ICRES 2018

Revisiting the Concept of [Work] in a Hybrid World: Societal and Ethical Challenges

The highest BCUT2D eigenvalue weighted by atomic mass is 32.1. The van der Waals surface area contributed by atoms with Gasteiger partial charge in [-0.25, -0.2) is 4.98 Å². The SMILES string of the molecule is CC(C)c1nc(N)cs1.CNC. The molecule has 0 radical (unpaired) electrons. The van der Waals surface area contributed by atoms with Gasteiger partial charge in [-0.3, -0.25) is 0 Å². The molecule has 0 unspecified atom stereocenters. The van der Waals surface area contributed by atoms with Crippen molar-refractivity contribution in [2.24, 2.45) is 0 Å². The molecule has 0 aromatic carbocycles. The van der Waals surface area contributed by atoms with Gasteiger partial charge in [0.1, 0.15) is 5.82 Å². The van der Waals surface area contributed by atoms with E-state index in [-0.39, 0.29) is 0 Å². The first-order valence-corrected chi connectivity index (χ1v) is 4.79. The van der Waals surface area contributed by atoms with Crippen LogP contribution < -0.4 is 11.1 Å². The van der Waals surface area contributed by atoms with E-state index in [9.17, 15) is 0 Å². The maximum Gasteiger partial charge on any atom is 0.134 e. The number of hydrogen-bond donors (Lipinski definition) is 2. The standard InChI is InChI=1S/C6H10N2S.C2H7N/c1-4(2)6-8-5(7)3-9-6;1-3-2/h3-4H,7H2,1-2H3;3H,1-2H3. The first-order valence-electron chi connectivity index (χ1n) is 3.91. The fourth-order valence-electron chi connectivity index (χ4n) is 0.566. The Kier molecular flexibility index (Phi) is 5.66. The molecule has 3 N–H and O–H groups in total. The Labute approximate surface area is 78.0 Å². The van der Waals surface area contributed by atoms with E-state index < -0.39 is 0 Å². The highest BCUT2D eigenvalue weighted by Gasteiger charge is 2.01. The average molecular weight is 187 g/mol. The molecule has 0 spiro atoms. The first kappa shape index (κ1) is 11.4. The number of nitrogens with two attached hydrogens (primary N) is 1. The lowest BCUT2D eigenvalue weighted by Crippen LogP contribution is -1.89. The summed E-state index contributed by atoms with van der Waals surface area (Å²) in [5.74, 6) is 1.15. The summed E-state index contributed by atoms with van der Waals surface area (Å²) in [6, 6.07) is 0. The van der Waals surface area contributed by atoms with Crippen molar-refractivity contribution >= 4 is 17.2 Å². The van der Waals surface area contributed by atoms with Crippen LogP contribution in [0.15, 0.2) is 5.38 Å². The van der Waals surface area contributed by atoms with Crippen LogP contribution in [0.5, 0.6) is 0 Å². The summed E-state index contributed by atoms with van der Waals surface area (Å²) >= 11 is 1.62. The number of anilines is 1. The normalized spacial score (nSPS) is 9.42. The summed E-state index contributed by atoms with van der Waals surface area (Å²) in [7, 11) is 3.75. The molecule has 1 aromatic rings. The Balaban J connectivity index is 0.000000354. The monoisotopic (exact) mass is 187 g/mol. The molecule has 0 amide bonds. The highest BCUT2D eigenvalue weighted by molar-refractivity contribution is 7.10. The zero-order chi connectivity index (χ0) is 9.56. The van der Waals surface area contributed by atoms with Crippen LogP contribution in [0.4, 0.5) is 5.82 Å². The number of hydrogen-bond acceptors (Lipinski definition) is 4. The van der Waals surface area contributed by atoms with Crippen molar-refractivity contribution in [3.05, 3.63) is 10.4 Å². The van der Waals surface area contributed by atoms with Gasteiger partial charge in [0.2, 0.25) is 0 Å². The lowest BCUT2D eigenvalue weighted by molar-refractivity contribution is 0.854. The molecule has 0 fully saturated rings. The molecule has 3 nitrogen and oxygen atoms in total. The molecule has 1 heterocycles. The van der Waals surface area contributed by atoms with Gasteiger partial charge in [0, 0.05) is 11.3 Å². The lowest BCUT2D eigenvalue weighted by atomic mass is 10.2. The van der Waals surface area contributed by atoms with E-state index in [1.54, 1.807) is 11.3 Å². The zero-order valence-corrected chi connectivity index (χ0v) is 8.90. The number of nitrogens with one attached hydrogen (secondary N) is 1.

In the age of embodied and non-embodied artificial intelligence and autonomous machines, the present paper revisits the concept of [work] conceived as an inherently human endowment. The capacity for work is an essential human attribute that, as it happens with all the attributes that define distinct life forms, has evolved all along human developmental history, as a consequence of its adapting and responding to distinct environmental physical conditions, to distinct modes of production and consequently to differentiated social and cultural contexts. Being an essential specific attribute of this social species and not the result of a temporary condition or state, [work], due to its generative power, is responsible for guaranteeing human “being”, survival and evolution by creating the means capable of responding to all kinds of environmental prompts, of guaranteeing the sustainability of communities, the evolution of distinct socio-economic frameworks, the emergence of rudimentary or elaborated tools, the arise of technological development and the production of intelligent technological artifacts, the creation of culture and art. Contemporary societies are becoming progressively more and more hybrid environments. This means environments where the physical is permeated by the digital, where human interaction is mediated by advanced forms of communication, where non-embodied and very soon also embodied forms of artificial intelligence coexist with natural intelligence where ultimately [work], in multiple contexts and domains, is being replaced by task performing by artificial autonomous systems. This present context and its predictable development in the near future demand the emergence of a deep awareness on the part of policy makers and from society in general so that technology remains a tool for enhancing [work], respecting its fundamental twofold dimension as: (i) a human generative endowment for the creation and transformation of reality (ii) a means for every human being to effectively be a part of this reality in all their dignity.